But let's say you are into heavy gaming. Game performance depends more on the video card than anything else, particularly at high resolution. The new system being 100% faster on CPU and memory access tells you nothing about graphics performance. The new system might be 300% faster ... or 1,000 percent faster... or 2% faster than the old one. Geekbench will tell you absolutely NOTHING about the system's performance on games.

Or let's say your work involves a lot of file transfers. Say the CPU part is done in milliseconds and then it takes seconds to transfer the file to the hard disk. Geekbench would not be useful. If the new hard disk is no faster in the new system, then the user who is hard disk limited would not see any benefit - even though Geekbench says it's twice as fast. OTOH, if the new disk has an SSD, the user who is hard disk limited is going to see a lot more than 100% speed gains.

Benchmarks measure only a limited set of performance criteria. Even if the benchmark does hit the CPU, FPU, memory, hard disk, optical disk, and graphics, it STILL may not be useful for evaluating any given user's needs because every users's needs differ - and even a benchmark claiming to test all of the above functions only tests a subset of them. And then you have to worry about weighting.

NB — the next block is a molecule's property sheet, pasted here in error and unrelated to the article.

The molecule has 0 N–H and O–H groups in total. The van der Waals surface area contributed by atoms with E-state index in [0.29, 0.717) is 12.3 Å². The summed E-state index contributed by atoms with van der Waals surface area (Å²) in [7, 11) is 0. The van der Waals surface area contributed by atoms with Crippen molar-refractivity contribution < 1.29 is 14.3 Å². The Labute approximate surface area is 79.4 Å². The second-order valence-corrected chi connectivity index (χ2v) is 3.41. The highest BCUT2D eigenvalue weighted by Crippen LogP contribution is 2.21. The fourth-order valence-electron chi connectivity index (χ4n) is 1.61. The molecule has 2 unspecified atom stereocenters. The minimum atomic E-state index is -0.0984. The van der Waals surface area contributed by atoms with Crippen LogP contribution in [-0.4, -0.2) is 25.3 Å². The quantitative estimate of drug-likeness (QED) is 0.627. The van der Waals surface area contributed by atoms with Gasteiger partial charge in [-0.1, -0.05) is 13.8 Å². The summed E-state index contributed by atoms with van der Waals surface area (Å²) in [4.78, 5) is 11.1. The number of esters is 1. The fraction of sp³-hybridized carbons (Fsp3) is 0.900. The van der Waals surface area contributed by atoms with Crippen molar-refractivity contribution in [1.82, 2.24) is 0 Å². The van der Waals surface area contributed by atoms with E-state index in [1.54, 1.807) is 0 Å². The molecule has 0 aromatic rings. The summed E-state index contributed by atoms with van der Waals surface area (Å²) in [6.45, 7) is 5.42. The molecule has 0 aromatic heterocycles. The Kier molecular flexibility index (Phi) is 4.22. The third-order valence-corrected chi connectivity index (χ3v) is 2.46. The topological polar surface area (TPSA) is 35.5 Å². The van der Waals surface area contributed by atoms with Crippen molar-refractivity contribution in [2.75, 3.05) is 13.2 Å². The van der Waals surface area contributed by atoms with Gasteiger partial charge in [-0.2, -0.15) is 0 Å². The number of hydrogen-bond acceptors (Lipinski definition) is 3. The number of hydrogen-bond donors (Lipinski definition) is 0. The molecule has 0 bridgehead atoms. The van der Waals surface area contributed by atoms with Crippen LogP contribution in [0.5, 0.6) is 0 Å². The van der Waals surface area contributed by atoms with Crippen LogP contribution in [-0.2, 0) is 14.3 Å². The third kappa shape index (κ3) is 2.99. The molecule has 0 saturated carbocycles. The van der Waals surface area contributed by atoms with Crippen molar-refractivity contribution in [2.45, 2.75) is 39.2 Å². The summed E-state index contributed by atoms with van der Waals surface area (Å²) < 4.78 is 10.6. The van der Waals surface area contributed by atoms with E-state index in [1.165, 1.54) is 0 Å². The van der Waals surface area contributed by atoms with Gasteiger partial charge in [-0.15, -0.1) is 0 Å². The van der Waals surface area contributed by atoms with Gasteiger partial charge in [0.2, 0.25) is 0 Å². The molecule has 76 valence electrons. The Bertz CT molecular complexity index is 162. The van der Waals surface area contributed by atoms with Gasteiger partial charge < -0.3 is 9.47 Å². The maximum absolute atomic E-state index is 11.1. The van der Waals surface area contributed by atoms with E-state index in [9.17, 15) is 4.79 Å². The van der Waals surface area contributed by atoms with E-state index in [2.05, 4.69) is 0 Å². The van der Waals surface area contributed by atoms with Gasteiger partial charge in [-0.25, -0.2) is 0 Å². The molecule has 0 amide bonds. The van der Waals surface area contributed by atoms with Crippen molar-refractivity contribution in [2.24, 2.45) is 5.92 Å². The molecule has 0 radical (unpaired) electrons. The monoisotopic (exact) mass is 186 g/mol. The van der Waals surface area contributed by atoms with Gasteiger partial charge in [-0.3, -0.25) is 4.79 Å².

You couldn't be any more wrong. Perhaps you should stop posting until you learn about the topics you want to post about.
"I'm way over my head when it comes to technical issues like this"
Gatorguy 5/31/13
Reply
"I'm way over my head when it comes to technical issues like this"
Gatorguy 5/31/13
Reply
post #26 of 35
Quote:
Originally Posted by jragosta View Post

That is absolutely, 100% false.

Look at the above examples: Geekbench measures CPU and memory performance. If that's all you do, then Geekbench MAY BE a reasonable benchmark for your work (you'd still have to verity that it's testing the same functions that you use and that the weighting reflects your work).

But let's say you are into heavy gaming. Game performance depends more on the video card than anything else, particularly at high resolution. The new system being 100% faster on CPU and memory access tells you nothing about graphics performance. The new system might be 300% faster ... or 1,000 percent faster... or 2% faster than the old one. Geekbench will tell you absolutely NOTHING about the system's performance on games.

Or let's say your work involves a lot of file transfers. Say the CPU part is done in milliseconds and then it takes seconds to transfer the file to the hard disk. Geekbench would not be useful. If the new hard disk is no faster in the new system, then the user who is hard disk limited would not see any benefit - even though Geekbench says it's twice as fast. OTOH, if the new disk has an SSD, the user who is hard disk limited is going to see a lot more than 100% speed gains.